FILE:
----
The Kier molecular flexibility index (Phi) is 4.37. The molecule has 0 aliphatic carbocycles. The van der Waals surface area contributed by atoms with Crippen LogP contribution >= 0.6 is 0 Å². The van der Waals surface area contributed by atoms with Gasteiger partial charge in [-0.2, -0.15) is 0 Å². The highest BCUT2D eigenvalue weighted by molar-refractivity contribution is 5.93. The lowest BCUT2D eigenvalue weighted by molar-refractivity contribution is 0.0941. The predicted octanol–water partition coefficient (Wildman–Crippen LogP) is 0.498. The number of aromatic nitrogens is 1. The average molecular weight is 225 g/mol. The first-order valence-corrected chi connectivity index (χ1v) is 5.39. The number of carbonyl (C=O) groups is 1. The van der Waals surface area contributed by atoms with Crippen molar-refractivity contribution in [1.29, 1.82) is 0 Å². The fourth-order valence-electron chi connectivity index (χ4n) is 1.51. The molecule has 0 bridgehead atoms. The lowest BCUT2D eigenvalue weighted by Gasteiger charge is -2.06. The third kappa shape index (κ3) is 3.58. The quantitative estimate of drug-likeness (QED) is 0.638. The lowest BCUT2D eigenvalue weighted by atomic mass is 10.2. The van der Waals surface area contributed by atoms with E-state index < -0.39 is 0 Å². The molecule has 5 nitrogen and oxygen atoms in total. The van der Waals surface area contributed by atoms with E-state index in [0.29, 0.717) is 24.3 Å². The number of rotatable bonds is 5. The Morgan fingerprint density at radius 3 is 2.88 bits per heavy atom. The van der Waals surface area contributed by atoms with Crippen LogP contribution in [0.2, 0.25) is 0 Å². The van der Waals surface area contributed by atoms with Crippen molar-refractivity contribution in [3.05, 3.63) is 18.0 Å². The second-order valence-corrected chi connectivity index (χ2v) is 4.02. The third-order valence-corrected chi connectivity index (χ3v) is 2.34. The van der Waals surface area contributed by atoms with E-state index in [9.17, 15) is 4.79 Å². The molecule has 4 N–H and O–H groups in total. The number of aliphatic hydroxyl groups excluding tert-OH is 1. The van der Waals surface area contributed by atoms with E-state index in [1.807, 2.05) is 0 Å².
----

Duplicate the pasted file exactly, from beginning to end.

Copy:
The Kier molecular flexibility index (Phi) is 4.37. The molecule has 0 aliphatic carbocycles. The van der Waals surface area contributed by atoms with Crippen LogP contribution >= 0.6 is 0 Å². The van der Waals surface area contributed by atoms with Gasteiger partial charge in [-0.2, -0.15) is 0 Å². The highest BCUT2D eigenvalue weighted by molar-refractivity contribution is 5.93. The lowest BCUT2D eigenvalue weighted by molar-refractivity contribution is 0.0941. The predicted octanol–water partition coefficient (Wildman–Crippen LogP) is 0.498. The number of aromatic nitrogens is 1. The average molecular weight is 225 g/mol. The first-order valence-corrected chi connectivity index (χ1v) is 5.39. The number of carbonyl (C=O) groups is 1. The van der Waals surface area contributed by atoms with Crippen molar-refractivity contribution in [1.29, 1.82) is 0 Å². The fourth-order valence-electron chi connectivity index (χ4n) is 1.51. The molecule has 0 bridgehead atoms. The lowest BCUT2D eigenvalue weighted by Gasteiger charge is -2.06. The third kappa shape index (κ3) is 3.58. The quantitative estimate of drug-likeness (QED) is 0.638. The lowest BCUT2D eigenvalue weighted by atomic mass is 10.2. The van der Waals surface area contributed by atoms with E-state index < -0.39 is 0 Å². The molecule has 5 nitrogen and oxygen atoms in total. The van der Waals surface area contributed by atoms with E-state index in [0.29, 0.717) is 24.3 Å². The number of rotatable bonds is 5. The Morgan fingerprint density at radius 3 is 2.88 bits per heavy atom. The van der Waals surface area contributed by atoms with Crippen LogP contribution in [0.2, 0.25) is 0 Å². The van der Waals surface area contributed by atoms with Crippen molar-refractivity contribution in [3.05, 3.63) is 18.0 Å². The second-order valence-corrected chi connectivity index (χ2v) is 4.02. The third-order valence-corrected chi connectivity index (χ3v) is 2.34. The van der Waals surface area contributed by atoms with E-state index in [9.17, 15) is 4.79 Å². The molecule has 4 N–H and O–H groups in total. The number of aliphatic hydroxyl groups excluding tert-OH is 1. The van der Waals surface area contributed by atoms with E-state index in [1.807, 2.05) is 0 Å².